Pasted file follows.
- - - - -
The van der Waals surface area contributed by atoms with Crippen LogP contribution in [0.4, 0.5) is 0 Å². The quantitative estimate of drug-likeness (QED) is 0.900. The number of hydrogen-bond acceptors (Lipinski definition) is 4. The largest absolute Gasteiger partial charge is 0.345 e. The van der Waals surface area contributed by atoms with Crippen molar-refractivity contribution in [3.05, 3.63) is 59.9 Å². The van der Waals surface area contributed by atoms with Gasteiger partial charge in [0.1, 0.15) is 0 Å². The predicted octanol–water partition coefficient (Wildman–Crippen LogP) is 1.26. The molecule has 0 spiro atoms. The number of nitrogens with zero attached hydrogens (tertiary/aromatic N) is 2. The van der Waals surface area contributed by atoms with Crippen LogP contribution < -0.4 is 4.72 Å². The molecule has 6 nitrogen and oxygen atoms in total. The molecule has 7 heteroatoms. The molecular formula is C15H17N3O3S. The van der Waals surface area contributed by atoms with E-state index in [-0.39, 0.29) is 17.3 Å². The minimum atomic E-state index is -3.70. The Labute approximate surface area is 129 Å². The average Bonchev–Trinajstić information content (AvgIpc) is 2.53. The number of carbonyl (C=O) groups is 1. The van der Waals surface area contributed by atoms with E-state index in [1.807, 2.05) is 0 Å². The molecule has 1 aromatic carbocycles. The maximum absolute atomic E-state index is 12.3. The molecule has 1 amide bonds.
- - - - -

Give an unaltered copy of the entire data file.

The van der Waals surface area contributed by atoms with Crippen LogP contribution in [0.4, 0.5) is 0 Å². The quantitative estimate of drug-likeness (QED) is 0.900. The number of hydrogen-bond acceptors (Lipinski definition) is 4. The largest absolute Gasteiger partial charge is 0.345 e. The van der Waals surface area contributed by atoms with Crippen molar-refractivity contribution in [3.05, 3.63) is 59.9 Å². The van der Waals surface area contributed by atoms with Gasteiger partial charge in [0.1, 0.15) is 0 Å². The predicted octanol–water partition coefficient (Wildman–Crippen LogP) is 1.26. The molecule has 0 spiro atoms. The number of nitrogens with zero attached hydrogens (tertiary/aromatic N) is 2. The van der Waals surface area contributed by atoms with Crippen LogP contribution < -0.4 is 4.72 Å². The molecule has 6 nitrogen and oxygen atoms in total. The molecule has 7 heteroatoms. The molecular formula is C15H17N3O3S. The van der Waals surface area contributed by atoms with E-state index in [-0.39, 0.29) is 17.3 Å². The minimum atomic E-state index is -3.70. The Labute approximate surface area is 129 Å². The average Bonchev–Trinajstić information content (AvgIpc) is 2.53. The number of carbonyl (C=O) groups is 1. The van der Waals surface area contributed by atoms with E-state index in [1.807, 2.05) is 0 Å². The molecule has 1 aromatic carbocycles. The maximum absolute atomic E-state index is 12.3. The molecule has 1 amide bonds.